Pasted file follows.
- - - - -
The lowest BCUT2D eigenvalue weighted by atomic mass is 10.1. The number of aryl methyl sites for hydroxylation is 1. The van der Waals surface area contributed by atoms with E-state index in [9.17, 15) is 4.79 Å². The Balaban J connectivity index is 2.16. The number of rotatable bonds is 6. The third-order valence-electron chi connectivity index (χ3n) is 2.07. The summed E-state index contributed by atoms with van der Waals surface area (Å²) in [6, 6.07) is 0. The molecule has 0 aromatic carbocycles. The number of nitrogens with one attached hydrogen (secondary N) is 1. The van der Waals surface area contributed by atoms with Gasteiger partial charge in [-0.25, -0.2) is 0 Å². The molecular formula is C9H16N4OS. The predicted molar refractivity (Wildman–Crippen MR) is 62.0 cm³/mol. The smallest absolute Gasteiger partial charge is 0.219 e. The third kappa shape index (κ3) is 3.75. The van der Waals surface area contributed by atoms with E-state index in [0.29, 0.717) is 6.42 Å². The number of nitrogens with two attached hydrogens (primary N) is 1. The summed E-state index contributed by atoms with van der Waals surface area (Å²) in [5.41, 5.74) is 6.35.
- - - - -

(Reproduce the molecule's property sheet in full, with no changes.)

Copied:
The lowest BCUT2D eigenvalue weighted by atomic mass is 10.1. The number of aryl methyl sites for hydroxylation is 1. The van der Waals surface area contributed by atoms with E-state index in [9.17, 15) is 4.79 Å². The Balaban J connectivity index is 2.16. The number of rotatable bonds is 6. The third-order valence-electron chi connectivity index (χ3n) is 2.07. The summed E-state index contributed by atoms with van der Waals surface area (Å²) in [6, 6.07) is 0. The molecule has 0 aromatic carbocycles. The number of nitrogens with one attached hydrogen (secondary N) is 1. The van der Waals surface area contributed by atoms with Gasteiger partial charge in [-0.25, -0.2) is 0 Å². The molecular formula is C9H16N4OS. The predicted molar refractivity (Wildman–Crippen MR) is 62.0 cm³/mol. The smallest absolute Gasteiger partial charge is 0.219 e. The third kappa shape index (κ3) is 3.75. The van der Waals surface area contributed by atoms with E-state index in [0.29, 0.717) is 6.42 Å². The number of nitrogens with two attached hydrogens (primary N) is 1. The summed E-state index contributed by atoms with van der Waals surface area (Å²) in [5.41, 5.74) is 6.35.